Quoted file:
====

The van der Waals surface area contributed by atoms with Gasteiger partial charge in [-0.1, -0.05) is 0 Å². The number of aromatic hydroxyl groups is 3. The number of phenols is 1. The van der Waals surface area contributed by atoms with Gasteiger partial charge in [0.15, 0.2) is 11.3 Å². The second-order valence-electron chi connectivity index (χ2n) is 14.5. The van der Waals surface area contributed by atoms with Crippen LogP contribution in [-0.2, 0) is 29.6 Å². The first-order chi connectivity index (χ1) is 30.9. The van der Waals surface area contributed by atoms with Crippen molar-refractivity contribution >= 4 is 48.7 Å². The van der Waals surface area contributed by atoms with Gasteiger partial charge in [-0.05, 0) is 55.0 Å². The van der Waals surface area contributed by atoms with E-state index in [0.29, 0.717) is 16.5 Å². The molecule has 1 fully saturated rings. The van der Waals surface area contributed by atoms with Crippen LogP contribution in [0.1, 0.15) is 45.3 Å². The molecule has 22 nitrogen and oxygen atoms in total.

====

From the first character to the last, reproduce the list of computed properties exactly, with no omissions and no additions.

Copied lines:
The van der Waals surface area contributed by atoms with Gasteiger partial charge in [-0.1, -0.05) is 0 Å². The number of aromatic hydroxyl groups is 3. The number of phenols is 1. The van der Waals surface area contributed by atoms with Gasteiger partial charge in [0.15, 0.2) is 11.3 Å². The second-order valence-electron chi connectivity index (χ2n) is 14.5. The van der Waals surface area contributed by atoms with Crippen LogP contribution in [-0.2, 0) is 29.6 Å². The first-order chi connectivity index (χ1) is 30.9. The van der Waals surface area contributed by atoms with Crippen molar-refractivity contribution >= 4 is 48.7 Å². The van der Waals surface area contributed by atoms with Gasteiger partial charge in [-0.05, 0) is 55.0 Å². The van der Waals surface area contributed by atoms with E-state index in [0.29, 0.717) is 16.5 Å². The molecule has 1 fully saturated rings. The van der Waals surface area contributed by atoms with Crippen LogP contribution in [0.1, 0.15) is 45.3 Å². The molecule has 22 nitrogen and oxygen atoms in total.